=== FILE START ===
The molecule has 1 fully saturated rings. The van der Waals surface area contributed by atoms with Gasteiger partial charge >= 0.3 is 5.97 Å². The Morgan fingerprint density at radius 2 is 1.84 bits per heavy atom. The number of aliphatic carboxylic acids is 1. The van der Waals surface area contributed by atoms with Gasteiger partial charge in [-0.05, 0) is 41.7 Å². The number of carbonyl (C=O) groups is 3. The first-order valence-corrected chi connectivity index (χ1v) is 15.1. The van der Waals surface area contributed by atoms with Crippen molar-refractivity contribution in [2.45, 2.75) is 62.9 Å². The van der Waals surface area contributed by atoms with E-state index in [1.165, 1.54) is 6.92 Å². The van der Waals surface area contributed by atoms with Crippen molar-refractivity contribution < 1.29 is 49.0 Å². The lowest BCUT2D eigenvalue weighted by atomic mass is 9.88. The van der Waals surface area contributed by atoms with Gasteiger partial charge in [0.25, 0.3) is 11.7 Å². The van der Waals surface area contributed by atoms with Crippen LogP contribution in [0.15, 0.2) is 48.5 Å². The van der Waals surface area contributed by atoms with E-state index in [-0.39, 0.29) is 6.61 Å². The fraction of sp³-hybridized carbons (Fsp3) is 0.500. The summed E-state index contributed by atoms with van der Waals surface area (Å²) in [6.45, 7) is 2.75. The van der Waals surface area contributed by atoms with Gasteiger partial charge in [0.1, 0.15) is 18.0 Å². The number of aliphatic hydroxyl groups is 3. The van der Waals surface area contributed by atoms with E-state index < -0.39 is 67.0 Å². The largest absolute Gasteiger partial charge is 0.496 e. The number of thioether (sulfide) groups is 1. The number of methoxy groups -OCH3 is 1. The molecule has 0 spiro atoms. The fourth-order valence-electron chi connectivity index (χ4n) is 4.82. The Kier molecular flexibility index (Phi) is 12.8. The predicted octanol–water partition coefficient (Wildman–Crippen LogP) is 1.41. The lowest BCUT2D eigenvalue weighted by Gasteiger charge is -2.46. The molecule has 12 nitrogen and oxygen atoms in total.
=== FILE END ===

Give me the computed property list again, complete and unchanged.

The molecule has 1 fully saturated rings. The van der Waals surface area contributed by atoms with Gasteiger partial charge >= 0.3 is 5.97 Å². The Morgan fingerprint density at radius 2 is 1.84 bits per heavy atom. The number of aliphatic carboxylic acids is 1. The van der Waals surface area contributed by atoms with Gasteiger partial charge in [-0.05, 0) is 41.7 Å². The number of carbonyl (C=O) groups is 3. The first-order valence-corrected chi connectivity index (χ1v) is 15.1. The van der Waals surface area contributed by atoms with Crippen molar-refractivity contribution in [2.45, 2.75) is 62.9 Å². The van der Waals surface area contributed by atoms with E-state index in [1.165, 1.54) is 6.92 Å². The van der Waals surface area contributed by atoms with Crippen molar-refractivity contribution < 1.29 is 49.0 Å². The lowest BCUT2D eigenvalue weighted by atomic mass is 9.88. The van der Waals surface area contributed by atoms with Gasteiger partial charge in [0.25, 0.3) is 11.7 Å². The van der Waals surface area contributed by atoms with Crippen LogP contribution in [0.15, 0.2) is 48.5 Å². The van der Waals surface area contributed by atoms with E-state index in [-0.39, 0.29) is 6.61 Å². The fraction of sp³-hybridized carbons (Fsp3) is 0.500. The summed E-state index contributed by atoms with van der Waals surface area (Å²) in [6.45, 7) is 2.75. The van der Waals surface area contributed by atoms with Gasteiger partial charge in [0.1, 0.15) is 18.0 Å². The number of aliphatic hydroxyl groups is 3. The van der Waals surface area contributed by atoms with E-state index < -0.39 is 67.0 Å². The largest absolute Gasteiger partial charge is 0.496 e. The number of thioether (sulfide) groups is 1. The number of methoxy groups -OCH3 is 1. The molecule has 0 spiro atoms. The fourth-order valence-electron chi connectivity index (χ4n) is 4.82. The Kier molecular flexibility index (Phi) is 12.8. The predicted octanol–water partition coefficient (Wildman–Crippen LogP) is 1.41. The lowest BCUT2D eigenvalue weighted by Gasteiger charge is -2.46. The molecule has 12 nitrogen and oxygen atoms in total.